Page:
Next book


A richly detailed story that amplifies the importance of connections and community.

A Black boy with magical abilities must save his family and his ancestral home in Charleston from dark forces that seek to ruin them.

When he’s not spending time with his magical family of aunts (both alive and ghostly) and his cousins Issa and Femi, 12-year-old Theo Tatterly is a loner. As the Tatterlys’ only working medium, he can see a constant stream of ghosts—and despite his family’s protests, Theo often exorcises ghosts by himself. But something goes wrong during a seemingly routine exorcism. Then, a ghostly hag ambushes Theo and Issa while they’re at the aquarium. On top of that, his aunts are concerned about increasing efforts by someone unknown to disprove their legal ownership of the home that Tatterlys have occupied for generations; further back, the family lived on this land when they were enslaved. Theo’s convinced that all the pieces are connected, but he’s unsure how. It’ll take relying on friends and family to help piece together the history and folklore behind the Tatterly name and save everything Theo cares about. Through limited omniscient narration, the author builds a steady tension as Theo pieces together information about their enemy, leading readers toward a momentous climax. Clear, reverent descriptions of Charleston’s rich culture make the city just as much of a character as the members of Theo’s diverse community, each of whom has a well-developed personality.

A richly detailed story that amplifies the importance of connections and community. (Paranormal. 8-12)

Pub Date: Oct. 10, 2023

ISBN: 978-1-4549-4930-5

Page Count: 288

Publisher: Union Square Kids

Review Posted Online: July 31, 2023

Kirkus Reviews Issue: Aug. 15, 2023

Next book


From the Diary of a Wimpy Kid series , Vol. 14

Readers can still rely on this series to bring laughs.

The Heffley family’s house undergoes a disastrous attempt at home improvement.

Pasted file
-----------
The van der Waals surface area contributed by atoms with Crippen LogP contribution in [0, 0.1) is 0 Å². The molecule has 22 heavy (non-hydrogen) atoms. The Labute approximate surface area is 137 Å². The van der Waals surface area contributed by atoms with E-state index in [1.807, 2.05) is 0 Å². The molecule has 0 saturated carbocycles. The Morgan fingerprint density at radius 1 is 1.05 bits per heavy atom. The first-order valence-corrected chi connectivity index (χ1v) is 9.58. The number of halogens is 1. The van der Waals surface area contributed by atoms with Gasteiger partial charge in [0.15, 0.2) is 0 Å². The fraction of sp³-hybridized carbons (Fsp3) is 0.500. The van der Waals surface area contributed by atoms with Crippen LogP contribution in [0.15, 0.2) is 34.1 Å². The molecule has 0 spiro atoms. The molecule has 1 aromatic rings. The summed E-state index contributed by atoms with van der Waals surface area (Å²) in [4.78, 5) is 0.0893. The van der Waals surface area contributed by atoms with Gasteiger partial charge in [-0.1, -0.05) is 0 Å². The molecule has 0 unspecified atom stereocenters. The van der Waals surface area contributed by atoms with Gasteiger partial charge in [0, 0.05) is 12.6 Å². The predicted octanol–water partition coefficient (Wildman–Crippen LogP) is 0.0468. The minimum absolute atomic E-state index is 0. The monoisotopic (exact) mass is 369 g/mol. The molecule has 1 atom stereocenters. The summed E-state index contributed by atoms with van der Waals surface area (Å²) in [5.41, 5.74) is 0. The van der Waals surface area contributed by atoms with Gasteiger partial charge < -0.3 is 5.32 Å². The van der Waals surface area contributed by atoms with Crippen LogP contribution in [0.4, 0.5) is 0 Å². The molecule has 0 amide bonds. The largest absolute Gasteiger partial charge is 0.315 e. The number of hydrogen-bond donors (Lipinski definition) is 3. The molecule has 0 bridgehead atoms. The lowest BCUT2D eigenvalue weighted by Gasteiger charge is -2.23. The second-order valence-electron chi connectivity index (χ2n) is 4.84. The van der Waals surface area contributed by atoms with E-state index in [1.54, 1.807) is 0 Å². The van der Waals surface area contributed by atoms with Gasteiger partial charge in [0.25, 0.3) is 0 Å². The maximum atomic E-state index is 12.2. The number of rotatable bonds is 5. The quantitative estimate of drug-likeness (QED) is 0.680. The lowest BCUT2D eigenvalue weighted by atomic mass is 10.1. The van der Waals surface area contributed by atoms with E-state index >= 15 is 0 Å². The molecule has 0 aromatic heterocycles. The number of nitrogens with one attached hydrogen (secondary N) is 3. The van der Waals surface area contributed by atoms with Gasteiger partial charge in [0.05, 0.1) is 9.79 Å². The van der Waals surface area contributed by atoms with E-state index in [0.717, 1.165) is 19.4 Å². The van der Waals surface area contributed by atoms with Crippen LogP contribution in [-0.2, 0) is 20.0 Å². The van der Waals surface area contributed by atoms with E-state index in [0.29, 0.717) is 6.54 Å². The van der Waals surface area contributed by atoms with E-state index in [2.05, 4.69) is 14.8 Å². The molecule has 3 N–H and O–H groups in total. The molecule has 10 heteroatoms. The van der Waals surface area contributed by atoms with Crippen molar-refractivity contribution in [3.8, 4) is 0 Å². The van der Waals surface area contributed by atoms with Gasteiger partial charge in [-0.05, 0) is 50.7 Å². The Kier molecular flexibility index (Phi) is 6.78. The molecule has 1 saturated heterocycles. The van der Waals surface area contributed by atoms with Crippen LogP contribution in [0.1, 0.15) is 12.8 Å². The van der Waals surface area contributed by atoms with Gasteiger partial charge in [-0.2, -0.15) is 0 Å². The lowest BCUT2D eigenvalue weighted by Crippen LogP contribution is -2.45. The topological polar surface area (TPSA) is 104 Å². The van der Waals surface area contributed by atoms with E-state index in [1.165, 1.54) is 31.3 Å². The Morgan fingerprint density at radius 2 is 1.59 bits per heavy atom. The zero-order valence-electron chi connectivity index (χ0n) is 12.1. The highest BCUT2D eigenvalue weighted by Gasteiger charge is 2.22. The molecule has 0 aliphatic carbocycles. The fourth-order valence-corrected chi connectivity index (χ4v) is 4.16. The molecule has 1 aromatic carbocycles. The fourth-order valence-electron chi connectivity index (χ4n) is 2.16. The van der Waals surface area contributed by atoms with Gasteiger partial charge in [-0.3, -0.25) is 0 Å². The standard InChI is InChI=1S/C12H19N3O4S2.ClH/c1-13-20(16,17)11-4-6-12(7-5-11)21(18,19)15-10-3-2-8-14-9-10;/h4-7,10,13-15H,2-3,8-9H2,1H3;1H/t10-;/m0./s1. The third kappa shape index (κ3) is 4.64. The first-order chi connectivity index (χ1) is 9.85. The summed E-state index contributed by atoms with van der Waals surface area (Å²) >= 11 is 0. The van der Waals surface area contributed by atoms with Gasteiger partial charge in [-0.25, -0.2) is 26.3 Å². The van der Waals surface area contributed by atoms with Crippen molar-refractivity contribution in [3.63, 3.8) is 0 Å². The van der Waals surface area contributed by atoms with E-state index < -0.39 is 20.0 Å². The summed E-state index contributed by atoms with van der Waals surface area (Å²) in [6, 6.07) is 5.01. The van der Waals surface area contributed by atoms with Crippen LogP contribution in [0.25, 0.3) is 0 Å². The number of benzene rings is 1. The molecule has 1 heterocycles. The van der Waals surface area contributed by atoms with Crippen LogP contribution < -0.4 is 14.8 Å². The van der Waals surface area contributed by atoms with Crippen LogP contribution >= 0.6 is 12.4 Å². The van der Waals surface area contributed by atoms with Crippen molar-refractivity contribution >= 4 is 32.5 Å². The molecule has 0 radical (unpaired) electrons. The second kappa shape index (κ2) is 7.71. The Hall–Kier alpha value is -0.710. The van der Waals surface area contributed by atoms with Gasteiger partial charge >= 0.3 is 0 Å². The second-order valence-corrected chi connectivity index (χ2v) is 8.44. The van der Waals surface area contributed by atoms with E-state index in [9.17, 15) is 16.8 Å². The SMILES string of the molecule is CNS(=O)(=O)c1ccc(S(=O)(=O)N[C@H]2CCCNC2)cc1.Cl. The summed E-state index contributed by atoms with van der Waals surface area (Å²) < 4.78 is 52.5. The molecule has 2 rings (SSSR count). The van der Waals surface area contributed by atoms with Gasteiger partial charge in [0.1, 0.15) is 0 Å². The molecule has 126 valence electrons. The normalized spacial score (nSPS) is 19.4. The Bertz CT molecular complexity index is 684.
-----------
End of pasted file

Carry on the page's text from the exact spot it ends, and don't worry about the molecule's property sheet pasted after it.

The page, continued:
When Great Aunt Reba dies, she leaves some money to the family. Greg’s mom calls a family meeting to determine what to do with their share, proposing home improvements and then overruling the family’s cartoonish wish lists and instead pushing for an addition to the kitchen. Before bringing in the construction crew, the Heffleys attempt to do minor maintenance and repairs themselves—during which Greg fails at the work in various slapstick scenes. Once the professionals are brought in, the problems keep getting worse: angry neighbors, terrifying problems in walls, and—most serious—civil permitting issues that put the kibosh on what work’s been done. Left with only enough inheritance to patch and repair the exterior of the house—and with the school’s dismal standardized test scores as a final straw—Greg’s mom steers the family toward moving, opening up house-hunting and house-selling storylines (and devastating loyal Rowley, who doesn’t want to lose his best friend). While Greg’s positive about the move, he’s not completely uncaring about Rowley’s action. (And of course, Greg himself is not as unaffected as he wishes.) The gags include effectively placed callbacks to seemingly incidental events (the “stress lizard” brought in on testing day is particularly funny) and a lampoon of after-school-special–style problem books. Just when it seems that the Heffleys really will move, a new sequence of chaotic trouble and property destruction heralds a return to the status quo. Whew.

Readers can still rely on this series to bring laughs. (Graphic/fiction hybrid. 8-12)

Pub Date: Nov. 5, 2019

ISBN: 978-1-4197-3903-3

Page Count: 224

Publisher: Amulet/Abrams

Review Posted Online: Nov. 18, 2019

Next book


From the One and Only series , Vol. 4

Not the most satisfying wrap-up, but it’s always good to spend time in the world of this series.

Beloved gorilla Ivan becomes a father to rambunctious twins in this finale to a quartet that began with 2012’s Newbery Award–winning The One and Only Ivan.

Life hasn’t always been easy for silverback gorilla Ivan, who’s spent most of his life being mistreated in captivity. Now he’s living in a wildlife sanctuary, but he still gets to see his two best friends. Young elephant Ruby lives in the grassy habitat next door, and former stray dog Bob has a home with one of the zookeepers. All three were rescued from the Exit 8 Big Top Mall and Video Arcade. Ivan’s expanded world includes fellow gorilla Kinyani—the two are about to become parents, and Ivan is revisiting the traumas of his past in light of what he wants the twins to know. When the subject inevitably comes up, Applegate’s trust and respect for readers is evident. She doesn’t shy away from hard truths as Ivan wrestles with the fact that poachers killed his family. Readers will need the context provided by knowledge of the earlier books to feel the full emotional impact of this story. The rushed ending unfortunately falls flat, detracting from the central message that a complex life can still contain hope. Final art not seen.

Not the most satisfying wrap-up, but it’s always good to spend time in the world of this series. (gorilla games, glossary, author’s note) (Verse fiction. 8-12)

Pub Date: May 7, 2024

ISBN: 9780063221123

Page Count: 272

Publisher: Harper/HarperCollins

Review Posted Online: March 9, 2024

Kirkus Reviews Issue: April 1, 2024

Close Quickview